|This guy wants you to harass people. This guy. For crying out loud.|
Photo Credit: WWE.com
Whether or not it was intentional, Glenn "Disco Inferno" Gilberti doubled down on the inflammation by tweeting for people to send him pictures of hot women at wrestling shows in exchange for a shoutout on his podcast. When called out upon it, he gave a classic "I was only joking" non-apology, and then remarked at how "Twitter" was too easily triggered, as if getting mad isn't a valid human response. These last couple of days have shown that wrestling fans and the industry that fosters them still has a giant harassment problem, and it's not going away overnight.
Of course, with the bad comes the good. The most fatherly father figure on Twitter (not me, dorks), Mike Hales, took to decrying all harassment on any level. He also announced he would be promoting a women's wrestling tournament with strict guidelines on fan behavior. It was seen as refreshing, but the fact that it people thought it to be a breath of fresh air is infuriating. Why do Papa Hales or I or any other of the number of decent people have to keep repeating ourselves in seemingly futile attempts to make the wrestling arena a safe place for fans of all demographics?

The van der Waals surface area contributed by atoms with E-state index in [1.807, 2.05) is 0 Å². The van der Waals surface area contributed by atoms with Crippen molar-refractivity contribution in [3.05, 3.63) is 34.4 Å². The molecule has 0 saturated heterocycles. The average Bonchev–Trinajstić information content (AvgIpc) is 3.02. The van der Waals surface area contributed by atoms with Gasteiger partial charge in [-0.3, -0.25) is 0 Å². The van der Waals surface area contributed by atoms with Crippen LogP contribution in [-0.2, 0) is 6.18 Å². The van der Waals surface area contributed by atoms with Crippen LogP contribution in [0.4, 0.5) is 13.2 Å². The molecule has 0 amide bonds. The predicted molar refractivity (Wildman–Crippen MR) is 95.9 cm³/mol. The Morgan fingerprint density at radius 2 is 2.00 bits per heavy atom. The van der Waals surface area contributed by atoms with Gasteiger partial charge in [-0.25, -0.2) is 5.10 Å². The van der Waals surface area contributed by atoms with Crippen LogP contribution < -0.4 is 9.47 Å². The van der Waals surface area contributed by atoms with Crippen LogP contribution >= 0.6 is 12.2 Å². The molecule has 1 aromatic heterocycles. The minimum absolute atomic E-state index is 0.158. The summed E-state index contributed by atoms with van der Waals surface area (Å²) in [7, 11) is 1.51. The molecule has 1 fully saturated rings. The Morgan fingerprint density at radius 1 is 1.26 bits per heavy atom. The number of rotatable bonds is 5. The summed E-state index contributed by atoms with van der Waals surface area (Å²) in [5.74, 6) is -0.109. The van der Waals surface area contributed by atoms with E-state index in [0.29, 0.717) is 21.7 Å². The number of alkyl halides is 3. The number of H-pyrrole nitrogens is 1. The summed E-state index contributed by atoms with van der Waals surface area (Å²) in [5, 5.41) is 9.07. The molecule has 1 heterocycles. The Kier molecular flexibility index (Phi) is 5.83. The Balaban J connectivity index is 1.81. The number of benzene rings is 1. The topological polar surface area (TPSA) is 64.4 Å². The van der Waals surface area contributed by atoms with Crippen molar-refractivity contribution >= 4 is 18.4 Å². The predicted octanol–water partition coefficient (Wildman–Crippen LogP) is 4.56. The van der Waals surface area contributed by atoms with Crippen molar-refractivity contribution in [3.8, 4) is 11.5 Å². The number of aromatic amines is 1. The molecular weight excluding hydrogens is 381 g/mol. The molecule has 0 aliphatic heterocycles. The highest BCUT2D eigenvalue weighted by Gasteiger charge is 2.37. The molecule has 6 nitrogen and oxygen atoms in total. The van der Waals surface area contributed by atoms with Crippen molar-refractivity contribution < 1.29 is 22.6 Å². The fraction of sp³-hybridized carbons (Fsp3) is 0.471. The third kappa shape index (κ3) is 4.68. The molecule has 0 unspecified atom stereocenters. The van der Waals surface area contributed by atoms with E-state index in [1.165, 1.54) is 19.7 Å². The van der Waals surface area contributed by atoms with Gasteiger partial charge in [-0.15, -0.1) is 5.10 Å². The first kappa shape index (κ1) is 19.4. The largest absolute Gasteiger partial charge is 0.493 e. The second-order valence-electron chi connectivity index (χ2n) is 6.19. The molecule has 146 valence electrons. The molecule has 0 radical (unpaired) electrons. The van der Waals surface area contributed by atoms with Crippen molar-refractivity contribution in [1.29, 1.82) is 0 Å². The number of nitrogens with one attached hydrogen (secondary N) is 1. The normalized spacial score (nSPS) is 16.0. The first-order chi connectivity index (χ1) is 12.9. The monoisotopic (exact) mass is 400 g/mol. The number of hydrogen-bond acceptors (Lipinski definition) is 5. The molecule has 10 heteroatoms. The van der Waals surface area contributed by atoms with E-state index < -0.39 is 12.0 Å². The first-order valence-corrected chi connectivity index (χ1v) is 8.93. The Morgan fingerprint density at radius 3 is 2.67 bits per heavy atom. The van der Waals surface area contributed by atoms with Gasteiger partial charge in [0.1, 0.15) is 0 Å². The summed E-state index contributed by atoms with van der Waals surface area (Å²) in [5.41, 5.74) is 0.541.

I don't understand how excluding fans makes the live experience better. I don't understand how people in the business would want to chase away anyone. Even if you strip the basic humanity away from any argument against creepshotting and harassment, those people have money that's just as good as the cash coming from the asswipes creating toxicity. In fact, one fan attempting to gatekeep and gawk and harass will end up keeping multiple other fans, either directly by turning fans off from going to the next show or indirectly by reinforcing negative stereotypes of wrestling, especially indie wrestling, and keeping people from checking a promotion out. Harassment keeps money out of the hands of promoters and wrestlers alike, so why implicitly endorse it the way that Stutts and Gilberti, among others, have?
It's a sleazy, hyper-capitalist argument, but it would appear appealing to the humanity of people who make wolf-eyes or espouse racist ideology is futile since these people seem to have misplaced theirs at the very least. I mean, some rando doofus replied "How much have you drawn in the wrestling business?" to me when I called out Gilberti, as if that number is significantly lower than the amount of money someone paid to see Disco Inferno. I mean, the dude has spent a career riding coattails in WCW, but that's not the point. Money to these ghouls is the only metric, so sadly, it's what one has to use to try to get people not chase away fans because they're not cishet White males.